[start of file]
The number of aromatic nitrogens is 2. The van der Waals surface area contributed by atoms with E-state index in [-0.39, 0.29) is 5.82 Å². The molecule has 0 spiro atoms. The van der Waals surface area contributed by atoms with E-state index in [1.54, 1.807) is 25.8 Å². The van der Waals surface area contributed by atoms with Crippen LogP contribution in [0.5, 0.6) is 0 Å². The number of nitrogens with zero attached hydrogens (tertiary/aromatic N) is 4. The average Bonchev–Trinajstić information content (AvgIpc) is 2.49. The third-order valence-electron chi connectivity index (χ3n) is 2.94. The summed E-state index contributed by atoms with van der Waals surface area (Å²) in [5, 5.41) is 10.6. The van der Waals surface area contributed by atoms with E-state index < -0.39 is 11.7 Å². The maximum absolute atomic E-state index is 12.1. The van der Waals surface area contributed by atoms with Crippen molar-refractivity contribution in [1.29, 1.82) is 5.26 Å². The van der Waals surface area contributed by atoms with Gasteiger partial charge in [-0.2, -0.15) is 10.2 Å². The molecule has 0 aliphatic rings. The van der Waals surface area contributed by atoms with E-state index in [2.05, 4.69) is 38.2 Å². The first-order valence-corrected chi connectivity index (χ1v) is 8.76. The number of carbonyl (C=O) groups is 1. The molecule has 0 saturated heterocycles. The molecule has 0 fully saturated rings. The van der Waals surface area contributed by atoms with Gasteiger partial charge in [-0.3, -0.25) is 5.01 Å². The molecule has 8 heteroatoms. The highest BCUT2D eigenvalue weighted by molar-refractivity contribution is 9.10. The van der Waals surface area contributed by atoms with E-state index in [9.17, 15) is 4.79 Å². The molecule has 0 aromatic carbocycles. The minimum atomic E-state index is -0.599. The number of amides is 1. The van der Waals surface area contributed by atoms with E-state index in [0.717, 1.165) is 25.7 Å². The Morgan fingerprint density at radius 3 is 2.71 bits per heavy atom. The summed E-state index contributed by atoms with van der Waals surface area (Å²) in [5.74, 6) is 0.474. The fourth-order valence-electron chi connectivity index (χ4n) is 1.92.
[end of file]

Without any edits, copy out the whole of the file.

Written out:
The number of aromatic nitrogens is 2. The van der Waals surface area contributed by atoms with E-state index in [-0.39, 0.29) is 5.82 Å². The molecule has 0 spiro atoms. The van der Waals surface area contributed by atoms with E-state index in [1.54, 1.807) is 25.8 Å². The van der Waals surface area contributed by atoms with Crippen LogP contribution in [0.5, 0.6) is 0 Å². The number of nitrogens with zero attached hydrogens (tertiary/aromatic N) is 4. The average Bonchev–Trinajstić information content (AvgIpc) is 2.49. The third-order valence-electron chi connectivity index (χ3n) is 2.94. The summed E-state index contributed by atoms with van der Waals surface area (Å²) in [5, 5.41) is 10.6. The van der Waals surface area contributed by atoms with E-state index < -0.39 is 11.7 Å². The maximum absolute atomic E-state index is 12.1. The van der Waals surface area contributed by atoms with Crippen molar-refractivity contribution in [1.29, 1.82) is 5.26 Å². The van der Waals surface area contributed by atoms with Gasteiger partial charge in [-0.2, -0.15) is 10.2 Å². The molecule has 0 aliphatic rings. The van der Waals surface area contributed by atoms with E-state index in [2.05, 4.69) is 38.2 Å². The first-order valence-corrected chi connectivity index (χ1v) is 8.76. The number of carbonyl (C=O) groups is 1. The molecule has 0 saturated heterocycles. The molecule has 0 fully saturated rings. The van der Waals surface area contributed by atoms with Gasteiger partial charge in [-0.3, -0.25) is 5.01 Å². The molecule has 8 heteroatoms. The highest BCUT2D eigenvalue weighted by molar-refractivity contribution is 9.10. The van der Waals surface area contributed by atoms with E-state index in [9.17, 15) is 4.79 Å². The molecule has 0 aromatic carbocycles. The minimum atomic E-state index is -0.599. The number of amides is 1. The van der Waals surface area contributed by atoms with E-state index in [0.717, 1.165) is 25.7 Å². The Morgan fingerprint density at radius 3 is 2.71 bits per heavy atom. The summed E-state index contributed by atoms with van der Waals surface area (Å²) in [5.74, 6) is 0.474. The fourth-order valence-electron chi connectivity index (χ4n) is 1.92.